Hosts override Zimbabwe in polo encounter at Manyatta
FOOTBALL By By Oscar Pilipili | June 5th 2012
By Oscar Pilipili
Polo fraternity had a wonderful and exciting weekend with an international match happening at Manyatta Polo Club in Gilgil.
The Heritage Insurance sponsored Kenyan side of Mbugua Ngugu, Gideon Moi, Charlie McLellan and Devin Shretta beat the visiting Zimbabwean Invitational side of Brendon Butterworth, Smart Kuusawa, Ross Stodart and Paul Johnson 8 to 6 goals in a tense encounter.
Kenya’s McLellan was the man of the match with some incredible passes and precision goal scoring.
McLellan converted several crucial 60-yard penalty shots which ensured that the Kenyan side cruised to a convincing victory against Zimbabweans.
In the seniors division, three goal side of Keringet, comprising of Jamie Murray, Ashe Ahluwalia, Barry Gaymer and Suki Shretta emerged victorious after drawing with Liberty Life team of husband and wife, Pete and Sarah Griffiths, Aisha Gross and Australian visitors, Chloe and Witney Warren.
Keringet emerged victorious after two solid wins over Peroni and Heritage Insurance on Friday and Saturday. Superior captaincy and ball skills of skipper, four-goaler, Murray ensured that Keringet took home the Annesley trophy.
The junior division was won by Liberty (Pete and Megan Griffiths, Sabrina Robley and Lizzie Mckinell) who beat the teams of Reddds, Offbeat and Castle Milk Stout, in a three-day round robin encounter.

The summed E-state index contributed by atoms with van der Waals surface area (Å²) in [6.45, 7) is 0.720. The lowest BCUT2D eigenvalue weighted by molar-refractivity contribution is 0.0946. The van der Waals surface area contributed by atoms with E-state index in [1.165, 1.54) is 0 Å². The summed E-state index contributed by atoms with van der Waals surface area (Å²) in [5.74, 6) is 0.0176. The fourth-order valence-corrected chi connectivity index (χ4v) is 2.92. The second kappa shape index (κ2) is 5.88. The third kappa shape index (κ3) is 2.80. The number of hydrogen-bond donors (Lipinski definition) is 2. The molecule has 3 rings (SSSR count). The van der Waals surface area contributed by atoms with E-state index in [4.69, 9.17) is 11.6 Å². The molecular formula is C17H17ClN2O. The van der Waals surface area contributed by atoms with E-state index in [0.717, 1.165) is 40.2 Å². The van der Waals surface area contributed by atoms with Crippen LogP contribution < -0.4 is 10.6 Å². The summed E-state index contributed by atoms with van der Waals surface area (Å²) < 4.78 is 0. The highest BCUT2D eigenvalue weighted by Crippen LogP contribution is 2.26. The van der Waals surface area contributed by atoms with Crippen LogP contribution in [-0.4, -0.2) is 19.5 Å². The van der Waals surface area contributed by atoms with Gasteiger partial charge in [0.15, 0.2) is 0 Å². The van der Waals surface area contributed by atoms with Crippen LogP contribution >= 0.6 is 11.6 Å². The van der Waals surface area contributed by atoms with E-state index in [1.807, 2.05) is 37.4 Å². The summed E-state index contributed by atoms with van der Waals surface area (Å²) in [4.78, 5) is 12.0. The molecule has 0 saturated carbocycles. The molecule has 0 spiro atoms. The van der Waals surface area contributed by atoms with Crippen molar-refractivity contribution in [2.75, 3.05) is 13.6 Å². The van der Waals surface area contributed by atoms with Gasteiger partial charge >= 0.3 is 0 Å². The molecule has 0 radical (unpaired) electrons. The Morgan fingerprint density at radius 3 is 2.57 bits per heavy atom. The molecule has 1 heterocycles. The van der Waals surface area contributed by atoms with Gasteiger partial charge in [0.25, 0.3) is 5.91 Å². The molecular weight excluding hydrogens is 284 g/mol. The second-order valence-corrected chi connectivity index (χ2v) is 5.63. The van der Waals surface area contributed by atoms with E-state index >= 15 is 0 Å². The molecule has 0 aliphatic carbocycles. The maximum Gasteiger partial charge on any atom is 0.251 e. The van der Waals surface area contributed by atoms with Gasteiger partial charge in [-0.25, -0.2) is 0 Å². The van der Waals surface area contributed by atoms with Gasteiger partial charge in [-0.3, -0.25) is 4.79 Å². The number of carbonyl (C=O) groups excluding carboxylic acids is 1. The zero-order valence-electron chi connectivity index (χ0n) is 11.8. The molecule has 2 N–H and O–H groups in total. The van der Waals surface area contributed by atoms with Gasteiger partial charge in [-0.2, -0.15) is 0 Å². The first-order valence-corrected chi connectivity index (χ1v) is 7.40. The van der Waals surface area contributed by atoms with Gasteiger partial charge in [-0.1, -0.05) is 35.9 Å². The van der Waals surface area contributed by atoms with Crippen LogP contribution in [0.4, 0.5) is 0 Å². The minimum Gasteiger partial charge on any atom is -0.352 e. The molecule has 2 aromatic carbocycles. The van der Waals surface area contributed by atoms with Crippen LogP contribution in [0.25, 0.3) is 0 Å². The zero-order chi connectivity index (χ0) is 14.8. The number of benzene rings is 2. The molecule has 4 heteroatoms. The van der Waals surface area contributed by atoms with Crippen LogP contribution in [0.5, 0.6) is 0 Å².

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Polo is arguably the oldest recorded team sport in known history, with the first matches having been played in Persia over 2,500 years ago.
Initially thought to have been created by competing tribes of Central Asia, it was quickly taken up as a training method for the King’s elite cavalry.
These matches could resemble a battle with up to 100 men to a side.
As mounted armies swept back and forth across this part of the world, conquering and re-conquering, polo was adopted as the most noble of pastimes by the Kings and Emperors, Shahs and Sultans, Khans and Caliphs of the ancient Persians, Arabs, Mughals, Mongols and Chinese.
It was for this reason it became known across the lands as “the game of kings”.
British officers themselves re-invented the game in 1862 after seeing a horsemanship exhibition in Manipur, India.
The sport was introduced into England in 1869, and seven years later sportsman James Gordon Bennett imported it to the United States.
After 1886, English and American teams occasionally met for the International Polo Challenge Cup. Polo was on several Olympic Games schedules, but was last an Olympic sport in 1936.
Polo continues, as it has done for so long, to represent the pinnacle of sport, and reaffirms the special bond between horse and rider.
The feeling of many of its players are epitomised by a famous verse inscribed on a stone tablet next to a polo ground in Gilgil, Pakistan: “Let others play at other things. The king of games is still the game of kings.”
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